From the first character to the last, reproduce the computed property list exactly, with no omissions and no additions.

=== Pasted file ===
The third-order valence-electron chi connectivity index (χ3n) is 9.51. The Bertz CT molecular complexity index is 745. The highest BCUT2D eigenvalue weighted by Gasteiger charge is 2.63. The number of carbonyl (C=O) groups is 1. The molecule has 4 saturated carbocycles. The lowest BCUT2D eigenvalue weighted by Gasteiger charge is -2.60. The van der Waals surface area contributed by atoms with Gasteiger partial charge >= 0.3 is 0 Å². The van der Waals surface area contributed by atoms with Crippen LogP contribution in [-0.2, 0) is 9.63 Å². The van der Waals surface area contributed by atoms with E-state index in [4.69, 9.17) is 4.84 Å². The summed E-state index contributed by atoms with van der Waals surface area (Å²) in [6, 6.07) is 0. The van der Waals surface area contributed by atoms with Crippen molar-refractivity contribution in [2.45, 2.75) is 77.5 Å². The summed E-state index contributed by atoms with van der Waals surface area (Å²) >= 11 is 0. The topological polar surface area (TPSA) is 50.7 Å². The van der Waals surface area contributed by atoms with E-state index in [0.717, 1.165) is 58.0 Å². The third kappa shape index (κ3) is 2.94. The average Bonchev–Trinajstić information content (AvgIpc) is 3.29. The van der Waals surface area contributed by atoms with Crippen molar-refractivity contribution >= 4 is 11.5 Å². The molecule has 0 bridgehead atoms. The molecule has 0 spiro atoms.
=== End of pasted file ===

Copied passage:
The third-order valence-electron chi connectivity index (χ3n) is 9.51. The Bertz CT molecular complexity index is 745. The highest BCUT2D eigenvalue weighted by Gasteiger charge is 2.63. The number of carbonyl (C=O) groups is 1. The molecule has 4 saturated carbocycles. The lowest BCUT2D eigenvalue weighted by Gasteiger charge is -2.60. The van der Waals surface area contributed by atoms with Gasteiger partial charge >= 0.3 is 0 Å². The van der Waals surface area contributed by atoms with Crippen LogP contribution in [-0.2, 0) is 9.63 Å². The van der Waals surface area contributed by atoms with E-state index in [4.69, 9.17) is 4.84 Å². The summed E-state index contributed by atoms with van der Waals surface area (Å²) in [6, 6.07) is 0. The van der Waals surface area contributed by atoms with Crippen molar-refractivity contribution in [2.45, 2.75) is 77.5 Å². The summed E-state index contributed by atoms with van der Waals surface area (Å²) >= 11 is 0. The topological polar surface area (TPSA) is 50.7 Å². The van der Waals surface area contributed by atoms with E-state index in [0.717, 1.165) is 58.0 Å². The third kappa shape index (κ3) is 2.94. The average Bonchev–Trinajstić information content (AvgIpc) is 3.29. The van der Waals surface area contributed by atoms with Crippen molar-refractivity contribution >= 4 is 11.5 Å². The molecule has 0 bridgehead atoms. The molecule has 0 spiro atoms.